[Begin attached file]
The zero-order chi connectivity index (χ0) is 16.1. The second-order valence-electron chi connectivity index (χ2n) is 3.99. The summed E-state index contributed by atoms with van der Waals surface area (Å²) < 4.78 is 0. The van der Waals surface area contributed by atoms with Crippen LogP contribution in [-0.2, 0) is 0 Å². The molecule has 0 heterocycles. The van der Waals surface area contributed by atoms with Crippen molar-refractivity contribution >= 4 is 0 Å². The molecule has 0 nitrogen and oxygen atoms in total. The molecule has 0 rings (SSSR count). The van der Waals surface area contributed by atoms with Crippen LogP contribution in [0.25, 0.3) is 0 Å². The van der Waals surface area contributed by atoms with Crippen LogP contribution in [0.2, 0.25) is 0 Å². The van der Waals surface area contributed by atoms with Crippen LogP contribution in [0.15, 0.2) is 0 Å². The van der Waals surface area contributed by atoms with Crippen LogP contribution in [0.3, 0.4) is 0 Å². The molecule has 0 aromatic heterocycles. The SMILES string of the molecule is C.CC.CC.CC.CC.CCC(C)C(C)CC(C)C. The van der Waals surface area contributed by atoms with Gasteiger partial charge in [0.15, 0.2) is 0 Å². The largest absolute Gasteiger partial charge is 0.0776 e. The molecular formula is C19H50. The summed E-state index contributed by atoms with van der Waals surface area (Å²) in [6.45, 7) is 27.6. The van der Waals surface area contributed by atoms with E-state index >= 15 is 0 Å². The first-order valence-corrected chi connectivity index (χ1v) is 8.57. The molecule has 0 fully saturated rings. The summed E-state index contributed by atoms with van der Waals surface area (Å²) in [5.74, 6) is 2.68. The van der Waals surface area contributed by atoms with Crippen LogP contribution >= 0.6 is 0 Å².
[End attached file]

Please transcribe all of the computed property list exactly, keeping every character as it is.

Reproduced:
The zero-order chi connectivity index (χ0) is 16.1. The second-order valence-electron chi connectivity index (χ2n) is 3.99. The summed E-state index contributed by atoms with van der Waals surface area (Å²) < 4.78 is 0. The van der Waals surface area contributed by atoms with Crippen LogP contribution in [-0.2, 0) is 0 Å². The molecule has 0 heterocycles. The van der Waals surface area contributed by atoms with Crippen molar-refractivity contribution >= 4 is 0 Å². The molecule has 0 nitrogen and oxygen atoms in total. The molecule has 0 rings (SSSR count). The van der Waals surface area contributed by atoms with Crippen LogP contribution in [0.25, 0.3) is 0 Å². The van der Waals surface area contributed by atoms with Crippen LogP contribution in [0.2, 0.25) is 0 Å². The van der Waals surface area contributed by atoms with Crippen LogP contribution in [0.15, 0.2) is 0 Å². The van der Waals surface area contributed by atoms with Crippen LogP contribution in [0.3, 0.4) is 0 Å². The molecule has 0 aromatic heterocycles. The SMILES string of the molecule is C.CC.CC.CC.CC.CCC(C)C(C)CC(C)C. The van der Waals surface area contributed by atoms with Gasteiger partial charge in [0.15, 0.2) is 0 Å². The largest absolute Gasteiger partial charge is 0.0776 e. The molecular formula is C19H50. The summed E-state index contributed by atoms with van der Waals surface area (Å²) in [6.45, 7) is 27.6. The van der Waals surface area contributed by atoms with E-state index >= 15 is 0 Å². The first-order valence-corrected chi connectivity index (χ1v) is 8.57. The molecule has 0 fully saturated rings. The summed E-state index contributed by atoms with van der Waals surface area (Å²) in [5.74, 6) is 2.68. The van der Waals surface area contributed by atoms with Crippen LogP contribution >= 0.6 is 0 Å².